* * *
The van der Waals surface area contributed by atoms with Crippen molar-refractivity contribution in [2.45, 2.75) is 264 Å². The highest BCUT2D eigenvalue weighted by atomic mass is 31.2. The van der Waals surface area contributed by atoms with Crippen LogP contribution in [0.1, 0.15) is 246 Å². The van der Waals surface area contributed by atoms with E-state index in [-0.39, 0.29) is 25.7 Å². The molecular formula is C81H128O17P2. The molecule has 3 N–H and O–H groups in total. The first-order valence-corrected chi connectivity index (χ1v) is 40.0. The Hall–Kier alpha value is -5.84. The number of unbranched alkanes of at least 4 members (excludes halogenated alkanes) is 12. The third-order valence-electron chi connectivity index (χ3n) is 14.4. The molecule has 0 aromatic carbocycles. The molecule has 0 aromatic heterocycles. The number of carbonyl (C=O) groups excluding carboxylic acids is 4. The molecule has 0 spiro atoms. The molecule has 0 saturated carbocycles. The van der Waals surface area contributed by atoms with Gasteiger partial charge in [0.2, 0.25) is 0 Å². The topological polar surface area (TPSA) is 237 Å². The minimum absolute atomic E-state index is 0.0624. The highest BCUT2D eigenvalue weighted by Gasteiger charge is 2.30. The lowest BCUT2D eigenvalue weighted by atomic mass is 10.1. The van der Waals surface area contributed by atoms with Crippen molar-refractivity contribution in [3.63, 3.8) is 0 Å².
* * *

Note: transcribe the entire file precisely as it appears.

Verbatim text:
The van der Waals surface area contributed by atoms with Crippen molar-refractivity contribution in [2.45, 2.75) is 264 Å². The highest BCUT2D eigenvalue weighted by atomic mass is 31.2. The van der Waals surface area contributed by atoms with Crippen LogP contribution in [0.1, 0.15) is 246 Å². The van der Waals surface area contributed by atoms with E-state index in [-0.39, 0.29) is 25.7 Å². The molecular formula is C81H128O17P2. The molecule has 3 N–H and O–H groups in total. The first-order valence-corrected chi connectivity index (χ1v) is 40.0. The Hall–Kier alpha value is -5.84. The number of unbranched alkanes of at least 4 members (excludes halogenated alkanes) is 12. The third-order valence-electron chi connectivity index (χ3n) is 14.4. The molecule has 0 aromatic carbocycles. The molecule has 0 aromatic heterocycles. The number of carbonyl (C=O) groups excluding carboxylic acids is 4. The molecule has 0 spiro atoms. The molecule has 0 saturated carbocycles. The van der Waals surface area contributed by atoms with Gasteiger partial charge in [0.2, 0.25) is 0 Å². The topological polar surface area (TPSA) is 237 Å². The minimum absolute atomic E-state index is 0.0624. The highest BCUT2D eigenvalue weighted by Gasteiger charge is 2.30. The lowest BCUT2D eigenvalue weighted by atomic mass is 10.1. The van der Waals surface area contributed by atoms with Crippen molar-refractivity contribution in [3.63, 3.8) is 0 Å².